incremental shift left testing

Contributor(s): Matthew Haughn

Incremental shift left testing is a widely adopted method that starts software testing earlier in the development cycle – shifting it to the left on the timeline -- and breaks complex development down into smaller pieces that build upon each other.

Incremental shift left testing is most common for developing large, complex systems with specific hardware integration. Testing incrementally makes it possible to ensure that each segment of the program is functional before anything else is added. 

Shift left testing is designed to catch problems earlier in the development cycle, leaving time available to correct issues that are found. Broken into increments, testing can be further accelerated and better organized. Since development can often be conveniently broken down into separate packages, the elements of a program can be tested by different teams at the same time. Alternatives to the incremental approach include traditional shift left testing, Agile/DevOps and model-based shift left testing.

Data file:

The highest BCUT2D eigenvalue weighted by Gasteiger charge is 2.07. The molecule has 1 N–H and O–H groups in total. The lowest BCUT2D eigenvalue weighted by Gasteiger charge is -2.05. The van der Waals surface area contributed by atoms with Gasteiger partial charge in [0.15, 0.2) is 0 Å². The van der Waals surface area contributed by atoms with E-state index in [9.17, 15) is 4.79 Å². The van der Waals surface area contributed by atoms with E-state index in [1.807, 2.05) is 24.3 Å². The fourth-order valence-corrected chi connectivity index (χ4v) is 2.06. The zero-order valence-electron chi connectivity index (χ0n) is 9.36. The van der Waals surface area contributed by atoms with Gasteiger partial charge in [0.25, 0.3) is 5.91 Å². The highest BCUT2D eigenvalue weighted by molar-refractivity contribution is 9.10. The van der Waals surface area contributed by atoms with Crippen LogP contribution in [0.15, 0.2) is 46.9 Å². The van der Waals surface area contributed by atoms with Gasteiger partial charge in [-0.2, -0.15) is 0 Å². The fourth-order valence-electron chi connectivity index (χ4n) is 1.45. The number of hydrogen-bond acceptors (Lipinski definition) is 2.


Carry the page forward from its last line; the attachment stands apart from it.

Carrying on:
This was last updated in September 2016

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We start testing from discussion of the features and functions. We test prototypes. We help designing unit tests. And so on.
Not always what I described is happening but on my projects I always advocate for the "shift left".
What steps did your organization take to ensure software testing starts early in the application development process?
In addition to what Albert said, we make sure that the testers on the team are on an equal footing with the rest of the team, that they have management support, and we encourage them to be something of a quality champion, helping the team to establish a quality mindset in every activity they undertake.
Testing early and often is a great idea. And it's critical that everyone in the team cares about testing. Specialized skill-set is important to have in the team, so that deep and systemic testing problems can be handled. However, having a doctor still means that everyone needs to wash their hands, exercising this and other hygienic precautions.